Kenya Airways (KQ) is on the brink of heightened competition in the lucrative cargo business as Nairobi acceded to Tanzania’s demands, granting the neighbouring country fifth freedom rights.
This development comes in the wake of Dar es Salaam’s threat to prohibit KQ from operating flights to Tanzania.
Under this agreement, Tanzanian Airlines is poised to deploy high-capacity and long-range B767-300F aircraft to transport cargo primarily to Europe, Africa, and Asia.
The move follows Kenya’s compliance with Tanzanian pressure, as Nairobi reciprocated by allowing cargo flights from Jomo Kenyatta International Airport (JKIA) to a third country, a request previously denied by Kenya.
The advantage lies with the Tanzanian carrier, whose Boeing 767 can cover a distance of 6,025 kilometers, lifting 52 tonnes of freight.
In contrast, Kenya Airways relies on the B737-300F, with a payload capacity of 23 tonnes. This move by Tanzania marks a significant development in the regional cargo landscape, intensifying the competition in the sector.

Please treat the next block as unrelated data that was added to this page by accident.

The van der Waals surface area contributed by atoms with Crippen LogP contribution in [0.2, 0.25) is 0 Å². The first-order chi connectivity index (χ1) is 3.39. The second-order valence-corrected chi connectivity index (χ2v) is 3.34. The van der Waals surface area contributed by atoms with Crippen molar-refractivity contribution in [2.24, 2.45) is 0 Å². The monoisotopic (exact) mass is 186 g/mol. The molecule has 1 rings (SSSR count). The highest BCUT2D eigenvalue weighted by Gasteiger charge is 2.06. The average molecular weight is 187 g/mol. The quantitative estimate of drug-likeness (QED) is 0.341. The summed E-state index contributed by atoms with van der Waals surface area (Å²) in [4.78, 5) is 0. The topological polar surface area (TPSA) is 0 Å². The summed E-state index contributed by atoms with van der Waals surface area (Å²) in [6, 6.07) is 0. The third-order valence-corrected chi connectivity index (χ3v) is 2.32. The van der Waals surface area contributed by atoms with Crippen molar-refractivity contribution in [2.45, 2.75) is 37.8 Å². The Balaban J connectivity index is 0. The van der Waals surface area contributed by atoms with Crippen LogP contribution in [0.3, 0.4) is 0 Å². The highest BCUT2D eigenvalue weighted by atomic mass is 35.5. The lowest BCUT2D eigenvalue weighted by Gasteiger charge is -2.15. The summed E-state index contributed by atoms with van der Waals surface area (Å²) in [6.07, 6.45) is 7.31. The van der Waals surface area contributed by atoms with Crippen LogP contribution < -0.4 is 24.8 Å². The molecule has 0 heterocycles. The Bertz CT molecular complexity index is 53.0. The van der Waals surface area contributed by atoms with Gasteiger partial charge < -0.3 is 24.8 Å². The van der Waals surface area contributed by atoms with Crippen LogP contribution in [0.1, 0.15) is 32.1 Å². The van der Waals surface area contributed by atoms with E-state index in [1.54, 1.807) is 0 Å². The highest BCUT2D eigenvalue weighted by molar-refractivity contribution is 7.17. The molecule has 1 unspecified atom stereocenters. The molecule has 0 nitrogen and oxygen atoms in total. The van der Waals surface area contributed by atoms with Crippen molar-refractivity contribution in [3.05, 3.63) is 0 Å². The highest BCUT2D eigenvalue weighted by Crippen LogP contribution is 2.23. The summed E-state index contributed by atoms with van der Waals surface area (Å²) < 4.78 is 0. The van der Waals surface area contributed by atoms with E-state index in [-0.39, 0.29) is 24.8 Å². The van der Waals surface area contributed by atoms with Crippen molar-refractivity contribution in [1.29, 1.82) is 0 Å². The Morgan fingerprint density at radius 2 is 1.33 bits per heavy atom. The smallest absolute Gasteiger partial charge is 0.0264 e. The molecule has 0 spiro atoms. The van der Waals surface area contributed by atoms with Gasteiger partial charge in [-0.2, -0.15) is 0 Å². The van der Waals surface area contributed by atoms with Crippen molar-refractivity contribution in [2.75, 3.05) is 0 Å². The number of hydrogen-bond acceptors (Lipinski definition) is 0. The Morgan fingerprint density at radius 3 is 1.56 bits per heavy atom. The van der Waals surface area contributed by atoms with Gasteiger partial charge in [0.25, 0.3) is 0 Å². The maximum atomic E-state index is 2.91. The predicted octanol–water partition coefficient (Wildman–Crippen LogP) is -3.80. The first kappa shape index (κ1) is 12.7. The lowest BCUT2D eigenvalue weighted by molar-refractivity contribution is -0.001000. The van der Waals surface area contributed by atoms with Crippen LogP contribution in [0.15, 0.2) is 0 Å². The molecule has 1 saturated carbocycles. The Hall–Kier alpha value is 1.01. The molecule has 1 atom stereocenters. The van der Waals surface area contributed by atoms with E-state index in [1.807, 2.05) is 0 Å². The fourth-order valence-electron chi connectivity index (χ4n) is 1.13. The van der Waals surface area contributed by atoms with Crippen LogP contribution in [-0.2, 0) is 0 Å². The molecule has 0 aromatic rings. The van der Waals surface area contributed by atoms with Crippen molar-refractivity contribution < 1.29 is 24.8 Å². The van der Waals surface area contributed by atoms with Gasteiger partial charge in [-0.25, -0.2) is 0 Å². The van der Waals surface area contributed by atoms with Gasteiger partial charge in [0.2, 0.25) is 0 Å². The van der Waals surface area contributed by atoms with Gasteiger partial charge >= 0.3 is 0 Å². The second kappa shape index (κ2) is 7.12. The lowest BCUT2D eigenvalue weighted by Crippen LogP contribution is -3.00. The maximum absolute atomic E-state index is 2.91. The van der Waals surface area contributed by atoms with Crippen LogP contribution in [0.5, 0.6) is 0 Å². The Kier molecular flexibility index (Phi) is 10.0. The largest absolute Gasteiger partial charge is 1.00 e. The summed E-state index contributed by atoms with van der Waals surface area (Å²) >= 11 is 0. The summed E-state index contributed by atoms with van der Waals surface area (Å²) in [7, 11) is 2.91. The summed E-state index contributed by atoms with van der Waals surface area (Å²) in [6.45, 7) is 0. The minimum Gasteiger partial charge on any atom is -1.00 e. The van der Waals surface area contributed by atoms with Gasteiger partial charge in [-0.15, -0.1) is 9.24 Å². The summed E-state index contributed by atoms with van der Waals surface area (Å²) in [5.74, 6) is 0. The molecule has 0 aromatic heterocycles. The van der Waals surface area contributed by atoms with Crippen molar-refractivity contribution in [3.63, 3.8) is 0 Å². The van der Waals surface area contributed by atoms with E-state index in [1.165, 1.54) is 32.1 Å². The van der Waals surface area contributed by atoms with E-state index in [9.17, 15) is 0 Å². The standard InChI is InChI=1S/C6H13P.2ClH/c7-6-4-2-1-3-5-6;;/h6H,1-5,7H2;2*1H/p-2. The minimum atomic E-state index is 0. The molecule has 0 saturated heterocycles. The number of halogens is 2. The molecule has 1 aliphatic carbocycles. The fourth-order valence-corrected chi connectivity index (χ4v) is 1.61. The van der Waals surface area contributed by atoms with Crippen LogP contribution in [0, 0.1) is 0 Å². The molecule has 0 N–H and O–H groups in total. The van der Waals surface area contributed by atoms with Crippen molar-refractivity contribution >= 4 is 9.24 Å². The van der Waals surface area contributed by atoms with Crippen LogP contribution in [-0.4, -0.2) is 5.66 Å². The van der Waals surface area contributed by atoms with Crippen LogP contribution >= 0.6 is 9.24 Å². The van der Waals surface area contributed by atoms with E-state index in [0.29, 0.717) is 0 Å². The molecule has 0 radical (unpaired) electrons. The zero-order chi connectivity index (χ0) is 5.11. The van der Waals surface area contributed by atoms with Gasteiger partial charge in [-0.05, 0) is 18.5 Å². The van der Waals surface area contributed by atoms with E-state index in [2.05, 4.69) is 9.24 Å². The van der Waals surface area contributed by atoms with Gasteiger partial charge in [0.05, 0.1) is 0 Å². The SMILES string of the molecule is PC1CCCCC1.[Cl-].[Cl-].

Kenya Airways, apprehensive about direct flights from JKIA to third-party countries, had previously opposed Ethiopian Airlines’ similar arrangement.
However, the inclusion of Air Tanzania is anticipated to positively impact Kenya’s horticulture sector, augmenting capacity at JKIA and fostering competitive pricing for cargo services.
Kenya Airways has bolstered its cargo capacity recently by introducing the inaugural Boeing 737-800 Freighter, responding to the escalating demand for cargo services
This addition, the third 737 freighter in the airline’s fleet, signals a considerable expansion in cargo capacity, with plans for a fourth delivery in the coming year.
In the aftermath of the COVID-19 pandemic, Kenya Airways repurposed some of its large-capacity Boeing 787 aircraft for long-haul cargo trips to Europe, Asia, and the Middle East.